Questions linger 10 years after West Kingston incursion
In this 2018 file photo, protesters, including Lloyd D'Aguilar (right foreground) demanding compensation for injury and damage reportedly sustained during the 2010 security forces' operation in West Kingston.
Ten years after the West Kingston incursion left over 70 people dead and then Tivoli Gardens strongman Christopher ‘Dudus’ Coke on the run, one prominent community member is still angry at the authorities for their handling of the matter.
Lloyd D’Aguilar, Convenor of the Tivoli Committee, has also dismissed the subsequent Commission of Enquiry into the matter as nothing more than a vehicle to exonerate those who he said were responsible for the loss of life and property damage.
According to D’Aguilar, the Jamaican state merely went through the motions of convening a Commission of Enquiry into the massacre.
“A Commission of Enquiry is first of all an admission that there is not enough first hand evidence of criminal behaviour to charge someone, or those acting on behalf of the state. A wider enquiry is required to examine the background as to why there is such lack of direct evidence, and to assure the public that the state is prepared to make amends if found wanting,” D’Aguilar said in a statement marking the 10th anniversary of the incursion.
But while suggesting that a wider enquiry should be held, D’Aguilar has highlighted a possible drawback with this approach.
“The problem with this approach is that it is the state which determines the terms of reference for any such enquiry and selects those who will be the enquirers,” he noted.
He repeated his claims that “superior commanders of the May 2010 Tivoli Gardens/West Kingston Massacre enjoyed personal exoneration,” for their actions.
Christopher 'Dudus' Coke in the custody of US federal authorities after being extradited to the United States in 2010.
“Their exoneration was craftily engineered by the Jamaican state,” said D’Aguilar, while suggesting that such exoneration was brought about because of what he said is the impunity with which the state approaches extrajudicial killings.
D’Aguilar further claimed that such killings are part of a state policy.
“The state reserves the right to engage in such future killings on the scale of a massacre,” he charged.
“Those who could be called upon again to carry out such criminal acts in the future must be assured that they will be protected. It is as simple as that,” added the Tivoli convenor.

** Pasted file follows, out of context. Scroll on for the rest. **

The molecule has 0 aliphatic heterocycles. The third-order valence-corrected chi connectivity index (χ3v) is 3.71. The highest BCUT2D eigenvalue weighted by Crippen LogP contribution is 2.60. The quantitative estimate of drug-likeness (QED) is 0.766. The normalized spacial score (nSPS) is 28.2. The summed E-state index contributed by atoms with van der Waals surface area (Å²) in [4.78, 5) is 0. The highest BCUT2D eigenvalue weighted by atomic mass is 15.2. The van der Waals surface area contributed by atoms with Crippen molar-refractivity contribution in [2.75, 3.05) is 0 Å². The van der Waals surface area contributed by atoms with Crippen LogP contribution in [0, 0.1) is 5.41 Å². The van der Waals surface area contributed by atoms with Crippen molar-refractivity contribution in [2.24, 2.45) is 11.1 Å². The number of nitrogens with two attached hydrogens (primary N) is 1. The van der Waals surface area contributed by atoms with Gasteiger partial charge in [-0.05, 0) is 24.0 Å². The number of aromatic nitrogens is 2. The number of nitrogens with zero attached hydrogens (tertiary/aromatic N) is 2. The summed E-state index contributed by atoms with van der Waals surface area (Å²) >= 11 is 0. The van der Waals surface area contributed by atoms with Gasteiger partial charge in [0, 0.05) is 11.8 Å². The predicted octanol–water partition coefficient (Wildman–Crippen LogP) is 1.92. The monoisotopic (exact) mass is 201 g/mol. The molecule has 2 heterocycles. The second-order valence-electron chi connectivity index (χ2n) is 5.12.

He asserts that the West Kingston Commission of Enquiry was therefore set up by the government to “avoid examining the role of the superior commanders and write a few hundred pages of irrelevancies”.
D’Aguilar lamented that International law was never brought to bear – “not even a specific condemnation of the use of mortars fired into a residential area. No one was held accountable”.
He said further that the only specific unconstitutional act was the detention of over 5,000 men – not one of whom was ever recommended for compensation. He said this was so because the state continues to randomly detain men under current states of emergency as part of its so-called crime-fighting measures.
Then Prime Minister Bruce Golding was among those who pleaded with Coke to surrender.
D’Aguilar has listed what he said are glaring shortcomings of the commission of enquiry, including:
- No criminal charges recommendations – nor did it address the notion of superior command responsibility;
- The role of a company in accommodating a detention centre on its property and on which men were reportedly tortured and killed.
- The use of the Kingston Public Hospital as a sniper post resulting in the shooting and killing of many people was never examined.
- People’s homes were taken over by security forces and they were never compensated.
- The security forces stole hundreds of thousands of dollars from poor residents – this was never addressed, as well as other forms of looting according to D’Aguilar.
The incursion of the security forces into West Kingston on Labour Day in May 2010, followed days of unrest in that part of the city and elsewhere by persons loyal to Coke. In the days leading up to the incursion, at least two members of the security forces were shot and killed and several police stations set ablaze.
Despite repeated pleas, Coke, who was wanted by the United States authorities on an extradition warrant, failed to surrender to the police despite repeated pleas for him to do so. Among those who pleaded with Coke to surrender were then Prime Minister Bruce Golding who initially defended Coke.
Instead, Coke barricaded himself inside his previously impenetrable Tivoli Gardens stronghold with a vow to fight to the death. However, he and others loyal to him reportedly escaped as the security forces advanced into Tivoli Gardens. He was on the run for 30 days before he was apprehended in the company of the Reverend Al Miller on the Mandela Highway in St Catherine, reportedly on his way to the US Embassy in Kingston to surrender.
Coke waived his right to an extradition hearing and was flown out of Jamaica the next day. He’s now serving a 23-year sentence in Federal prison in the United States on drug and gun running charges.